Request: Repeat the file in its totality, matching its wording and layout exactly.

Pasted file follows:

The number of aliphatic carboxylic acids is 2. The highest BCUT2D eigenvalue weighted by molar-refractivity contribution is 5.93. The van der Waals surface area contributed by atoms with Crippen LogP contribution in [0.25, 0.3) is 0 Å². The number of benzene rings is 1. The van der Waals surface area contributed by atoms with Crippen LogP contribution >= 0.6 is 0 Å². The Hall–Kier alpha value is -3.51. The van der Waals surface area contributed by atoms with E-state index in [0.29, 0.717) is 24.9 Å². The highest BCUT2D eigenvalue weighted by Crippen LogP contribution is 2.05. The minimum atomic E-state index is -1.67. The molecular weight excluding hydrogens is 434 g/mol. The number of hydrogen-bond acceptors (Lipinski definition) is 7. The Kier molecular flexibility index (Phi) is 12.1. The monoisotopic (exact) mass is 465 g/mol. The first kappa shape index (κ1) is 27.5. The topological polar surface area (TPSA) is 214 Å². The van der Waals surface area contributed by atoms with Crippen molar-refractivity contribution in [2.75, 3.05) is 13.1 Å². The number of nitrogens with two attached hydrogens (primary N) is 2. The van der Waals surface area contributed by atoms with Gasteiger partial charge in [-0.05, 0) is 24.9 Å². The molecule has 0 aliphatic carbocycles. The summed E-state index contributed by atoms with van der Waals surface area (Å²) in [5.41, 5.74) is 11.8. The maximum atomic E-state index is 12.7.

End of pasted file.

The number of aliphatic carboxylic acids is 2. The highest BCUT2D eigenvalue weighted by molar-refractivity contribution is 5.93. The van der Waals surface area contributed by atoms with Crippen LogP contribution in [0.25, 0.3) is 0 Å². The number of benzene rings is 1. The van der Waals surface area contributed by atoms with Crippen LogP contribution >= 0.6 is 0 Å². The Hall–Kier alpha value is -3.51. The van der Waals surface area contributed by atoms with E-state index in [0.29, 0.717) is 24.9 Å². The highest BCUT2D eigenvalue weighted by Crippen LogP contribution is 2.05. The minimum atomic E-state index is -1.67. The molecular weight excluding hydrogens is 434 g/mol. The number of hydrogen-bond acceptors (Lipinski definition) is 7. The Kier molecular flexibility index (Phi) is 12.1. The monoisotopic (exact) mass is 465 g/mol. The first kappa shape index (κ1) is 27.5. The topological polar surface area (TPSA) is 214 Å². The van der Waals surface area contributed by atoms with Crippen molar-refractivity contribution in [2.75, 3.05) is 13.1 Å². The number of nitrogens with two attached hydrogens (primary N) is 2. The van der Waals surface area contributed by atoms with Gasteiger partial charge in [-0.05, 0) is 24.9 Å². The molecule has 0 aliphatic carbocycles. The summed E-state index contributed by atoms with van der Waals surface area (Å²) in [5.41, 5.74) is 11.8. The maximum atomic E-state index is 12.7.